“In her engrossing, impressively researched, and highly readable study . . . Dassia N. Posner . . . remind[s] readers . . . that Stanislavski was only one point of reference and that the vast diversity of the Russian stage offered varied inspirations . . . For practicing stage artists, students of modern theatre, and scholars, Posner’s The Director’s Prism, supported by a foundation of her wide-ranging research and piercing analysis, reveals the evolving role of the modern director, Russian style. Emphasis on the value of cross-cultural influences . . . and the complexity of the creative process, enlivens a book certain to inspire further experimentation and fresh research into a theatrical culture whose unique and astonishing diversity is, in itself, inspiring.” —Comparative Drama
“The Director’s Prism is a splendid contribution to the history of Russian theater and more broadly to European and world theatrical and cultural history, combining expertise in various fields rarely found in a single scholar.” —Harlow Robinson, author of Russians in Hollywood, Hollywood’s Russians: Biography of an Image
“The Director’s Prism is a work—at once multilayered and highly focused—about making theatre and making meaning . . . Posner expands and revitalizes our notions of three artists whose work remains poorly understood, due in large measure to 'the violent erasure of Meyerhold, the systematic discrediting of Tairov, and the periodic creative silencing of Eisenstein' and the resultant 'gaps and distortion in our understanding of their legacies.' . . . Her monograph has multiple strengths . . . while maintaining a scholar’s rigor throughout, the book has great value for both undergraduate and graduate level teaching.” —TDR: The Drama Review
"In The Director’s Prism, Dassia Posner . . . not only authoritatively establishes Hoffman’s importance but also offers an insightful account of the complex webs of innovation and inspiration at the heart of the Russian and early Soviet theatrical avant-garde . . . While the book is essential reading for anyone interested in the Russian theatrical avant-garde, Posner’s theorization of the concept of refraction makes it quite valuable for anyone interested in questions of artistic influence—especially as these are problematized by Modernism’s thirst for innovation." —Slavic and East European Journal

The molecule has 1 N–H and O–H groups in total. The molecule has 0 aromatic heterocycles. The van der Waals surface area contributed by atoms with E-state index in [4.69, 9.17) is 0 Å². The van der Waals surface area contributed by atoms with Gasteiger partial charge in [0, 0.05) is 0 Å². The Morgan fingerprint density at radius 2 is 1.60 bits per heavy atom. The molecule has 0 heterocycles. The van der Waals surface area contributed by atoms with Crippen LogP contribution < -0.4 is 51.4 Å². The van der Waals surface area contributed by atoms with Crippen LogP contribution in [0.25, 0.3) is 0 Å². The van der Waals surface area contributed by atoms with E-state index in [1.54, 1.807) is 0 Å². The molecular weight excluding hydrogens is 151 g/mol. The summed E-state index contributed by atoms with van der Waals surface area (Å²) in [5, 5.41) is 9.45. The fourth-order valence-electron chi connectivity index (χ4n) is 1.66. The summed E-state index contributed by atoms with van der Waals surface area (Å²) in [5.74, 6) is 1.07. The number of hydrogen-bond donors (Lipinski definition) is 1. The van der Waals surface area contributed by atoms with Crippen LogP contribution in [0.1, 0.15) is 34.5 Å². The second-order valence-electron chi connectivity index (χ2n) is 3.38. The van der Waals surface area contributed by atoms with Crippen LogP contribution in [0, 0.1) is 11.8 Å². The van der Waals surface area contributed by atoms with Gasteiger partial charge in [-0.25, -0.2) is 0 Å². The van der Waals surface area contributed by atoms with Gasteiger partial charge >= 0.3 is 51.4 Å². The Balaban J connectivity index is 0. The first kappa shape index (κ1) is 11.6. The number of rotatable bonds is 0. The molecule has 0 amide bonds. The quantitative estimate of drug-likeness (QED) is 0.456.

"Provocative... Posner’s book on the refraction of the ‘fantastical Romantic Hoffman’, informed by a depth of understanding of the context of revolutionary Russia and by meticulous original research, makes a valuable contribution to theatre history and to contemporary theatre study and practice." —Theatre Research International
“Dassia Posner’s eloquently written book demonstrates originality and impressive research. It will be useful to a wide range of audiences, including academics and students whose research involves Russian theatre, European modernism, Russian modernist directors and the theater of the grotesque.” —Julia Listengarten, author of Russian Tragifarce: Its Cultural and Political Roots
". . . highly original and successful . . . a truly exceptional source for theatre scholars and practitioners alike." —Theatre Survey